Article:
Seamus Heaney, as a writer who came of age in the 1960s, could not ignore the political implications that arise in the space of a poem. In both his own poetry and the poetry of others, he examined the merits of the use of indirection and whether indirection is inevitable in a poem. His book Place and Displacement: Recent Poetry from Northern Ireland (1984) explores the works of three other Irish poets; he points out that all three evaded direct mentions of violence. Heaney used this book to argue that the poet’s purpose is to create an image or symbol to represent conflict or other issues that poetry deals with, and in doing so creates a perspective through which the reader can understand that conflict and grapple with it better.
However, some argue that Heaney does not do enough to question the political structures implicit in his writing. Mac Lochlainn, an Irish poet who has published several books in Gaelic, argues in an interview with the poet T.R. Crowe that Heaney’s work “feeds off” of other Irish poetry and culture but in fact bastardizes it by “satisfying the curiosity of a non-Irish speaking audience.” Lochlainn concludes that, while Heaney’s reputation as a fine writer is deserved, his point of view, from his language to his choice of subject matter, is thoroughly Anglicized—oriented towards England and more broadly, to a worldwide English-speaking audience. Lochlainn points to tensions between loyalists and republicans, or those who supported and those who opposed British rule in Ireland. Lochlainn says, “What is a poet if he's hiding behind his own creations, playing the ambiguity game and never coming clean on central issues. It's that old 'whatever you say, say nothing' routine that Seamus Heaney captured so well…He carefully avoids this in his work for fear of the Republican label that could be affixed to an Irish writer who simply tells the truth from their point of view."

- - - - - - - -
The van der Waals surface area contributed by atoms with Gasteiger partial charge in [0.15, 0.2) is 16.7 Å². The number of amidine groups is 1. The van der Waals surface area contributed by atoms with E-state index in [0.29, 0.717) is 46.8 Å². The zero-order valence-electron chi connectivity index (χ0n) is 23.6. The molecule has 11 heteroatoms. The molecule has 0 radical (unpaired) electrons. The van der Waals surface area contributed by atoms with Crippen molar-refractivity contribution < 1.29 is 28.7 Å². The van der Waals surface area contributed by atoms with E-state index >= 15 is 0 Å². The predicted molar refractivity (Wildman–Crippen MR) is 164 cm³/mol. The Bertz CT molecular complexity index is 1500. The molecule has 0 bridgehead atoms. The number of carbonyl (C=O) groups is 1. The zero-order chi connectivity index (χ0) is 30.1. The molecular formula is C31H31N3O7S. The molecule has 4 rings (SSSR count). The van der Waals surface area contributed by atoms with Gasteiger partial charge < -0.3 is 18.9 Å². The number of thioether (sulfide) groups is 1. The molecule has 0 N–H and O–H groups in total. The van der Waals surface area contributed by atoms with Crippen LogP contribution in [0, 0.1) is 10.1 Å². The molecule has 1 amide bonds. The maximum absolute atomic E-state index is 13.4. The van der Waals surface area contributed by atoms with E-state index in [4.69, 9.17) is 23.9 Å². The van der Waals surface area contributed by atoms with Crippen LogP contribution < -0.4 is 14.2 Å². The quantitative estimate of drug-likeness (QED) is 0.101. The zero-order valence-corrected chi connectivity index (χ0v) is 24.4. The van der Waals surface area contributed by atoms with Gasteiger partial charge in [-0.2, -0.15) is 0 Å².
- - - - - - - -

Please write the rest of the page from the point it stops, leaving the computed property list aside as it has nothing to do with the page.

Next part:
Heaney likely would have argued, as he did in Place and Displacement, that the domain of poetry is outside of politics, that the poet must first and foremost honor the craft of poetry, not any political side.